Sugar, Spice and Wine

Mondavi CSWhen I was growing up, there was a nursery rhyme that said that little girls were made of “sugar and spice and all things nice”.  (Boys, on the other hand, were supposed to be from “snips and snails and puppy dogs’ tails”!)  I’ve not heard the rhyme for years (perhaps that’s a good thing!), but a dish we cooked for a close friend recently might have been created with the description of ‘little girls’ in mind.  Sugar in the form of chocolate and raisins,  cinnamon, cumin, cayenne, tabasco and a chilli representing the spices and the remaining ingredients (beef, tomatoes, onions and herbs) as the ‘all things nice’. 

It might have made a good nursery rhyme and it certainly makes a delicious dish (described in the recipe as an ‘authentic’ chilli con carne – I’m sure some readers will dispute that), but how do you find a wine that will work with all those strong and contrasting flavours – and a sour cream dip on the side?

Let’s consider the spices first: spices, especially ‘hot’ spices like chilli and cayenne, tend to exaggerate tannin, bitterness and any alcoholic heat in the wine and, at the same time, make the wine taste drier and less fruity.  To combat this, you could try a low tannin wine with only moderate levels of alcohol (Beaujolais, for example) or something fresh and fruity – perhaps a New World Merlot.  And go easy on the chilli – too much and you won’t taste anything of the wine.

And what about the sweetness of the chocolate and raisins?  Interestingly, sweetness in food often has a similar effect to the spices on the wine – making it taste drier and less fruity.  Of course, with a truly sweet dish, you’d want a dessert wine.  But here, that wouldn’t work at all; the beef and the other ingredients point me back in the direction of the wines I suggested earlier.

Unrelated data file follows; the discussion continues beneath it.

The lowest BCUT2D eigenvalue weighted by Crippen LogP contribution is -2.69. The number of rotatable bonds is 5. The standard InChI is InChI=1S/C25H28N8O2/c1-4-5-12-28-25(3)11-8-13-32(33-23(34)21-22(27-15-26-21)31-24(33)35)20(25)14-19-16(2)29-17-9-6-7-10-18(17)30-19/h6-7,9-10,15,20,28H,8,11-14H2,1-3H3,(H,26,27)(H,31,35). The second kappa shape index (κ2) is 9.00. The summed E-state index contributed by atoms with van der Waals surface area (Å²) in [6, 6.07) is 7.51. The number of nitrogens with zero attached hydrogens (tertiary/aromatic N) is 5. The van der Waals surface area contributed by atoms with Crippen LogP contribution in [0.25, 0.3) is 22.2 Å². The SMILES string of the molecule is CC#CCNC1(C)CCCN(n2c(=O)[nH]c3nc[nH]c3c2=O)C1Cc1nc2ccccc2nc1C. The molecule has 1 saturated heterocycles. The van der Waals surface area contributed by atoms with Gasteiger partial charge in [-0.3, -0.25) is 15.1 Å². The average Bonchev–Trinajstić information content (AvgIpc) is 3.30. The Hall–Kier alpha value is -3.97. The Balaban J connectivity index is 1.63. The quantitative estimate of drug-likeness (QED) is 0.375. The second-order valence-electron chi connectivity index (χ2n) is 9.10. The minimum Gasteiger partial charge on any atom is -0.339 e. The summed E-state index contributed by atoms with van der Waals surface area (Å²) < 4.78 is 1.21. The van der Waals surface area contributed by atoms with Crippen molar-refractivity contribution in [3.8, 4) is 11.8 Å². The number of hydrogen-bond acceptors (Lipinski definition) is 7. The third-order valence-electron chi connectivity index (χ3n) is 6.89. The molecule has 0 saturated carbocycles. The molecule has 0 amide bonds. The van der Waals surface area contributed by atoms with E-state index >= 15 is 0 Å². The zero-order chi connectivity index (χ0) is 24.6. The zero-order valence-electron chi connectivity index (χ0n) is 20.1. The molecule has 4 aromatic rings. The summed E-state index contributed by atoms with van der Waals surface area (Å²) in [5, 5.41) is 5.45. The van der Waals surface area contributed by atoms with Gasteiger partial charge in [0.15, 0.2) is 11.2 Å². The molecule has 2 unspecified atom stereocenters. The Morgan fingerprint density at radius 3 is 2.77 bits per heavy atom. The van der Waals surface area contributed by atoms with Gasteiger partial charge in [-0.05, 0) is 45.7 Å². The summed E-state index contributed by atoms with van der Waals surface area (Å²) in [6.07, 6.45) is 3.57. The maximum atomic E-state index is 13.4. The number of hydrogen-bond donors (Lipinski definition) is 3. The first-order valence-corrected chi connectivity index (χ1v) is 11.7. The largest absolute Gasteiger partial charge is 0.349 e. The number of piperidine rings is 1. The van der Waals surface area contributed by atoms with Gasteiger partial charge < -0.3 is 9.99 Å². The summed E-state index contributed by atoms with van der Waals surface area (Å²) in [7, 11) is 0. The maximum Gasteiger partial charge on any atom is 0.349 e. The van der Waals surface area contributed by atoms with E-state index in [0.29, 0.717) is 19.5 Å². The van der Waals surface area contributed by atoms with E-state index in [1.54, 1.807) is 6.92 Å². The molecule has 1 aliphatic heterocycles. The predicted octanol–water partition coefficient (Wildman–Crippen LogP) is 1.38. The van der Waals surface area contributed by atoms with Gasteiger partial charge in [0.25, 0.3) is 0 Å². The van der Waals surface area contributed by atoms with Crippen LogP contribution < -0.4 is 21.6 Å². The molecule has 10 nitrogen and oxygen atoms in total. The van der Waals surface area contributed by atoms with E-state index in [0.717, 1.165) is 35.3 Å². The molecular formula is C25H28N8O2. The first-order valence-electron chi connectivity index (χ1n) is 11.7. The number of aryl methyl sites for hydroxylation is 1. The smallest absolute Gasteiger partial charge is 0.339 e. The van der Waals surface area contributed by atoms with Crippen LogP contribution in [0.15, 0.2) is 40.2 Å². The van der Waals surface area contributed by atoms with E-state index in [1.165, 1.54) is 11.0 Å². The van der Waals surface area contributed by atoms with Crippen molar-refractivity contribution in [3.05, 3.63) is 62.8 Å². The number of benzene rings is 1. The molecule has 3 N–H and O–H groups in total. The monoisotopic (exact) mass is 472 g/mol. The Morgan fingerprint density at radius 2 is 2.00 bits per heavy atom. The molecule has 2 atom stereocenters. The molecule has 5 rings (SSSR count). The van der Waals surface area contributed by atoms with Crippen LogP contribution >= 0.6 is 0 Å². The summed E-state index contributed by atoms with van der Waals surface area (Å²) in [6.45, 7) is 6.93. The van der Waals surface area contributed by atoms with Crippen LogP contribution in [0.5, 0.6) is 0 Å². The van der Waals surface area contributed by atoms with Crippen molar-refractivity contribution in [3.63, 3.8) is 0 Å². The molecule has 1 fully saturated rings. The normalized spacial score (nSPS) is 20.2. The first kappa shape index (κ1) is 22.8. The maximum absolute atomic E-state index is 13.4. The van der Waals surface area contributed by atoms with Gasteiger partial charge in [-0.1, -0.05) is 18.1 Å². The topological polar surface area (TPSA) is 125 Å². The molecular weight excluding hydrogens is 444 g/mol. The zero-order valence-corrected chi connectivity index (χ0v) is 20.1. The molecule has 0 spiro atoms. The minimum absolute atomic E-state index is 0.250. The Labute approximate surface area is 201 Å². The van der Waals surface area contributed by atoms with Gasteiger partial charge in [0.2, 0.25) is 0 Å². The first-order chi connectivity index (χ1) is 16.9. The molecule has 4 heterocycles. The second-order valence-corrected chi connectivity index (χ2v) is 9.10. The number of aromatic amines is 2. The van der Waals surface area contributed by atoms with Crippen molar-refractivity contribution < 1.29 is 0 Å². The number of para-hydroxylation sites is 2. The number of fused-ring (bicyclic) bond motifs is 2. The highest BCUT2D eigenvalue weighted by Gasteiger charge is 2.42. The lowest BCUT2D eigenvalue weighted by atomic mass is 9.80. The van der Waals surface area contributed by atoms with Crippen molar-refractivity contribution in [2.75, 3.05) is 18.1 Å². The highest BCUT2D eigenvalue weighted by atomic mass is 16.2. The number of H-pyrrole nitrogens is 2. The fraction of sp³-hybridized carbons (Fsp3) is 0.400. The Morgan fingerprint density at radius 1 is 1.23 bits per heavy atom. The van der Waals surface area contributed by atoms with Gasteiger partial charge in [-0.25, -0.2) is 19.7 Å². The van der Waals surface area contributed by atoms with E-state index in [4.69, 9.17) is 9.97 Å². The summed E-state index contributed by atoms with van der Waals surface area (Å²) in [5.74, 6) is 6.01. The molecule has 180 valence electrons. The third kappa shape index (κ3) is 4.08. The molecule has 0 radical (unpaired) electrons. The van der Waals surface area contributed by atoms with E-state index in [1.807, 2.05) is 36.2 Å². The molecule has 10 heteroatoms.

I actually opened the delightfully fruity Mondavi Napa Valley Cabernet Sauvignon (pictured above) brought back from the US by our friend – delicious and a really good match with the flavours.

Plain and Simple

I think it was the former US President Bill Clinton who used the phrase ‘Keep it simple, stupid’.  Those who design most traditional German wine labels should take note!  Take the example below:

German Label

It has the producer’s name, the vintage, the grape variety, the region, village and vineyard in which the grapes were grown and even an indication of how ripe the grapes were at harvest.  This is typical of German wine labels and makes them among the most informative in the world.  But that – and the common use of the difficult-to-read antique font – also puts off many wine lovers who don’t want – or understand – all the detail.  “Just give me a clear idea what the wine is going to taste like”!

So, I was pleasantly surprised recently to find a German wine with one of the barest labels I’ve seen:

Grauburgunder

Just the producer’s name, the grape variety (Grauburgunder is the German name for Pinot Grigio/Pinot Gris) and the vintage.  Anyone interested in the region (Rheinhessen) or village (Nierstein) could check the back label where you also find, far more importantly, that the wine is dry (trocken) and has, unusually for a German white, 14% alcohol. In some wines, this level of alcohol can taste ‘hot’ or dominate the flavour but not here; it brings a lovely richness in the mouth – closer in style to a good Alsace Pinot Gris rather than a light and quaffable Pinot Grigio.  The wine is quite savoury with a delightful saline character that makes it really food-friendly – a noble fish in a creamy sauce comes to mind. 

From the label to the taste and style, this is about as far away from normal expectations of a German wine as it could be, but it’s really delicious.  And a bargain, too: Louis Guntrum’s Grauburgunder is just £11.50 from the Wine Society.